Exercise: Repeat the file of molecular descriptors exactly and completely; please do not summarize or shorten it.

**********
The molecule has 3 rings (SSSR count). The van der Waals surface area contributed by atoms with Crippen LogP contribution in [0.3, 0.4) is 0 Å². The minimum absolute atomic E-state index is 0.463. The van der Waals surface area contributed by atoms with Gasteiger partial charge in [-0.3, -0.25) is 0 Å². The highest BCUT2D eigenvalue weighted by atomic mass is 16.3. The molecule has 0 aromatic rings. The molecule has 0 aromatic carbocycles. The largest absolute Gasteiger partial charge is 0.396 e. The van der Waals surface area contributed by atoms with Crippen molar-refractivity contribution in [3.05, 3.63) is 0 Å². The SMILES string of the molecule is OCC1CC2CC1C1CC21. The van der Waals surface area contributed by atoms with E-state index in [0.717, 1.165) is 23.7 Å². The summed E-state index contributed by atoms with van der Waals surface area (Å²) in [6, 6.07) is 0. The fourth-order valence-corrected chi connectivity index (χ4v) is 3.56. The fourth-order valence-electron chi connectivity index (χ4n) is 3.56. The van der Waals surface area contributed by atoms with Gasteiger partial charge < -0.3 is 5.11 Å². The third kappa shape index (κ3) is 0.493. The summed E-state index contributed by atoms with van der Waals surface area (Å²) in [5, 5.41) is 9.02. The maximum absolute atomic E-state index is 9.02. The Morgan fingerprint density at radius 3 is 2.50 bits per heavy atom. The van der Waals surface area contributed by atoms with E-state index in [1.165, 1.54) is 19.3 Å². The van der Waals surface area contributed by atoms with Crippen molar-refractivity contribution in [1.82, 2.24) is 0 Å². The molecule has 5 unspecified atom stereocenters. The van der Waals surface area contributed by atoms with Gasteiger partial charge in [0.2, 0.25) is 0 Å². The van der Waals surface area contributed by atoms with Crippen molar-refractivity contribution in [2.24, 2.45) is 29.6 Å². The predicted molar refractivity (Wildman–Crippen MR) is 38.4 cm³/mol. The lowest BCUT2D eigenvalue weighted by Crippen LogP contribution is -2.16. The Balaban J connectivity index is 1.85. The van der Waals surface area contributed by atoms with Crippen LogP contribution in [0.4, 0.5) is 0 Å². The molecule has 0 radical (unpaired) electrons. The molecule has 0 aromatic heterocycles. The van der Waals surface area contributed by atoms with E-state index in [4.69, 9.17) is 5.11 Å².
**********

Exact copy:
The molecule has 3 rings (SSSR count). The van der Waals surface area contributed by atoms with Crippen LogP contribution in [0.3, 0.4) is 0 Å². The minimum absolute atomic E-state index is 0.463. The van der Waals surface area contributed by atoms with Gasteiger partial charge in [-0.3, -0.25) is 0 Å². The highest BCUT2D eigenvalue weighted by atomic mass is 16.3. The molecule has 0 aromatic rings. The molecule has 0 aromatic carbocycles. The largest absolute Gasteiger partial charge is 0.396 e. The van der Waals surface area contributed by atoms with Crippen molar-refractivity contribution in [3.05, 3.63) is 0 Å². The SMILES string of the molecule is OCC1CC2CC1C1CC21. The van der Waals surface area contributed by atoms with E-state index in [0.717, 1.165) is 23.7 Å². The summed E-state index contributed by atoms with van der Waals surface area (Å²) in [6, 6.07) is 0. The fourth-order valence-corrected chi connectivity index (χ4v) is 3.56. The fourth-order valence-electron chi connectivity index (χ4n) is 3.56. The van der Waals surface area contributed by atoms with Gasteiger partial charge < -0.3 is 5.11 Å². The third kappa shape index (κ3) is 0.493. The summed E-state index contributed by atoms with van der Waals surface area (Å²) in [5, 5.41) is 9.02. The maximum absolute atomic E-state index is 9.02. The Morgan fingerprint density at radius 3 is 2.50 bits per heavy atom. The van der Waals surface area contributed by atoms with E-state index in [1.165, 1.54) is 19.3 Å². The van der Waals surface area contributed by atoms with Crippen molar-refractivity contribution in [1.82, 2.24) is 0 Å². The molecule has 5 unspecified atom stereocenters. The van der Waals surface area contributed by atoms with Gasteiger partial charge in [0.2, 0.25) is 0 Å². The van der Waals surface area contributed by atoms with Crippen molar-refractivity contribution in [2.24, 2.45) is 29.6 Å². The predicted molar refractivity (Wildman–Crippen MR) is 38.4 cm³/mol. The lowest BCUT2D eigenvalue weighted by Crippen LogP contribution is -2.16. The Balaban J connectivity index is 1.85. The van der Waals surface area contributed by atoms with Crippen LogP contribution in [0.4, 0.5) is 0 Å². The molecule has 0 radical (unpaired) electrons. The molecule has 0 aromatic heterocycles. The van der Waals surface area contributed by atoms with E-state index in [4.69, 9.17) is 5.11 Å².